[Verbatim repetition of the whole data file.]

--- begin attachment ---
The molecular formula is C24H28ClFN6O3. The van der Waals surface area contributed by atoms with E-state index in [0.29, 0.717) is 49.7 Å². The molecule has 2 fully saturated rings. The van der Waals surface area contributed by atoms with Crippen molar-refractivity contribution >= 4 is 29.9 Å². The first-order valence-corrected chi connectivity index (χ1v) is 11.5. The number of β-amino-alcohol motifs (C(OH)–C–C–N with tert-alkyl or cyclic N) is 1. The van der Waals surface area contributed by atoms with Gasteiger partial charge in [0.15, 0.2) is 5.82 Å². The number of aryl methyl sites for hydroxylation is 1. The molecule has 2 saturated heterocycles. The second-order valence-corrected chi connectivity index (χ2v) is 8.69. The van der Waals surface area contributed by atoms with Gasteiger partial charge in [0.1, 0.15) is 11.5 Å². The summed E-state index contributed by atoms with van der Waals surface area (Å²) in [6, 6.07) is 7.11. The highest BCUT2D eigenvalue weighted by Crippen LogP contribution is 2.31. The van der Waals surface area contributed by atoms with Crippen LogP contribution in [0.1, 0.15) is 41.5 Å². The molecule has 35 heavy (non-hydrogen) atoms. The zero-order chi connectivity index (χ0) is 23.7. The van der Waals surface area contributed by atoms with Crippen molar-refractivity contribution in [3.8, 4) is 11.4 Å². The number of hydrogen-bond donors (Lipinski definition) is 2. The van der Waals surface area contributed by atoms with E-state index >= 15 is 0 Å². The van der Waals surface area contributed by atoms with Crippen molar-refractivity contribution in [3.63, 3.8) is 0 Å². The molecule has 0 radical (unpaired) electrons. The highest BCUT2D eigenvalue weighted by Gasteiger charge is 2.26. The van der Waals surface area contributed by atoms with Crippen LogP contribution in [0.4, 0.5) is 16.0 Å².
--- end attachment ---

The molecular formula is C24H28ClFN6O3. The van der Waals surface area contributed by atoms with E-state index in [0.29, 0.717) is 49.7 Å². The molecule has 2 fully saturated rings. The van der Waals surface area contributed by atoms with Crippen molar-refractivity contribution >= 4 is 29.9 Å². The first-order valence-corrected chi connectivity index (χ1v) is 11.5. The number of β-amino-alcohol motifs (C(OH)–C–C–N with tert-alkyl or cyclic N) is 1. The van der Waals surface area contributed by atoms with Gasteiger partial charge in [0.15, 0.2) is 5.82 Å². The number of aryl methyl sites for hydroxylation is 1. The molecule has 2 saturated heterocycles. The second-order valence-corrected chi connectivity index (χ2v) is 8.69. The van der Waals surface area contributed by atoms with Gasteiger partial charge in [0.1, 0.15) is 11.5 Å². The summed E-state index contributed by atoms with van der Waals surface area (Å²) in [6, 6.07) is 7.11. The highest BCUT2D eigenvalue weighted by Crippen LogP contribution is 2.31. The van der Waals surface area contributed by atoms with Crippen LogP contribution in [0.1, 0.15) is 41.5 Å². The molecule has 35 heavy (non-hydrogen) atoms. The zero-order chi connectivity index (χ0) is 23.7. The van der Waals surface area contributed by atoms with Crippen molar-refractivity contribution in [3.8, 4) is 11.4 Å². The number of hydrogen-bond donors (Lipinski definition) is 2. The van der Waals surface area contributed by atoms with E-state index >= 15 is 0 Å². The van der Waals surface area contributed by atoms with Crippen molar-refractivity contribution in [3.63, 3.8) is 0 Å². The molecule has 0 radical (unpaired) electrons. The highest BCUT2D eigenvalue weighted by Gasteiger charge is 2.26. The van der Waals surface area contributed by atoms with Crippen LogP contribution in [0.4, 0.5) is 16.0 Å².